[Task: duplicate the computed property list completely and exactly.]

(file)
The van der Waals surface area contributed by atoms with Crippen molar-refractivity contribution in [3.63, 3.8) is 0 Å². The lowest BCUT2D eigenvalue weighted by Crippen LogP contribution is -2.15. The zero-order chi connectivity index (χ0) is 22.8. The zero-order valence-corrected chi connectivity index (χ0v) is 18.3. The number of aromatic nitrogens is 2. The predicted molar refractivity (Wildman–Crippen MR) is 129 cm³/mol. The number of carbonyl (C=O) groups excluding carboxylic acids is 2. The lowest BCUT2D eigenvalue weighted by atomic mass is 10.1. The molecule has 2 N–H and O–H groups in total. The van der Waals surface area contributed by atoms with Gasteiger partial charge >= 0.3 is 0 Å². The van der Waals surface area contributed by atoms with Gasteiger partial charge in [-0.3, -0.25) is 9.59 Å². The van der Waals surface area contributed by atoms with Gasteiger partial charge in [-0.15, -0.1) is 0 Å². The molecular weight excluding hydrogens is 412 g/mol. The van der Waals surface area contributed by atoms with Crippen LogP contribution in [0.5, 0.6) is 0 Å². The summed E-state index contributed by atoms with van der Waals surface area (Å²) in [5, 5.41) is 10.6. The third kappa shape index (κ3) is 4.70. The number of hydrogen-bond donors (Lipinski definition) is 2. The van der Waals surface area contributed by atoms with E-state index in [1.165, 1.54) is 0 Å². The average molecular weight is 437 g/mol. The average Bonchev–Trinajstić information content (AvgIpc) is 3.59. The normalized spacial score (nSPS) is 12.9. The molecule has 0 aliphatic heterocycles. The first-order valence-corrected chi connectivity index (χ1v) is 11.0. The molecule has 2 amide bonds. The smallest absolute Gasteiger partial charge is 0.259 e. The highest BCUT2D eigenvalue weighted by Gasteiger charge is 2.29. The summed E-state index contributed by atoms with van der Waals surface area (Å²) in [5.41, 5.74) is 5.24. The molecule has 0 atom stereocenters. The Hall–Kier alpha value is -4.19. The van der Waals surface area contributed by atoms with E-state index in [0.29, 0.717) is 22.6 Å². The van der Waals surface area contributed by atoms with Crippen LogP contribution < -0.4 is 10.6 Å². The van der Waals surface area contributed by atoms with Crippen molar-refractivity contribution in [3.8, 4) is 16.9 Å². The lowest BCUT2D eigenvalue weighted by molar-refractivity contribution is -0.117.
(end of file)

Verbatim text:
The van der Waals surface area contributed by atoms with Crippen molar-refractivity contribution in [3.63, 3.8) is 0 Å². The lowest BCUT2D eigenvalue weighted by Crippen LogP contribution is -2.15. The zero-order chi connectivity index (χ0) is 22.8. The zero-order valence-corrected chi connectivity index (χ0v) is 18.3. The number of aromatic nitrogens is 2. The predicted molar refractivity (Wildman–Crippen MR) is 129 cm³/mol. The number of carbonyl (C=O) groups excluding carboxylic acids is 2. The lowest BCUT2D eigenvalue weighted by atomic mass is 10.1. The molecule has 2 N–H and O–H groups in total. The van der Waals surface area contributed by atoms with Gasteiger partial charge >= 0.3 is 0 Å². The van der Waals surface area contributed by atoms with Gasteiger partial charge in [-0.3, -0.25) is 9.59 Å². The van der Waals surface area contributed by atoms with Gasteiger partial charge in [-0.15, -0.1) is 0 Å². The molecular weight excluding hydrogens is 412 g/mol. The van der Waals surface area contributed by atoms with Crippen LogP contribution in [0.5, 0.6) is 0 Å². The summed E-state index contributed by atoms with van der Waals surface area (Å²) in [5, 5.41) is 10.6. The third kappa shape index (κ3) is 4.70. The number of hydrogen-bond donors (Lipinski definition) is 2. The van der Waals surface area contributed by atoms with E-state index in [1.165, 1.54) is 0 Å². The average molecular weight is 437 g/mol. The average Bonchev–Trinajstić information content (AvgIpc) is 3.59. The normalized spacial score (nSPS) is 12.9. The molecule has 0 aliphatic heterocycles. The first-order valence-corrected chi connectivity index (χ1v) is 11.0. The molecule has 2 amide bonds. The smallest absolute Gasteiger partial charge is 0.259 e. The highest BCUT2D eigenvalue weighted by Gasteiger charge is 2.29. The summed E-state index contributed by atoms with van der Waals surface area (Å²) in [5.41, 5.74) is 5.24. The molecule has 0 atom stereocenters. The Hall–Kier alpha value is -4.19. The van der Waals surface area contributed by atoms with E-state index in [0.29, 0.717) is 22.6 Å². The van der Waals surface area contributed by atoms with Crippen LogP contribution < -0.4 is 10.6 Å². The van der Waals surface area contributed by atoms with Crippen molar-refractivity contribution in [3.8, 4) is 16.9 Å². The lowest BCUT2D eigenvalue weighted by molar-refractivity contribution is -0.117.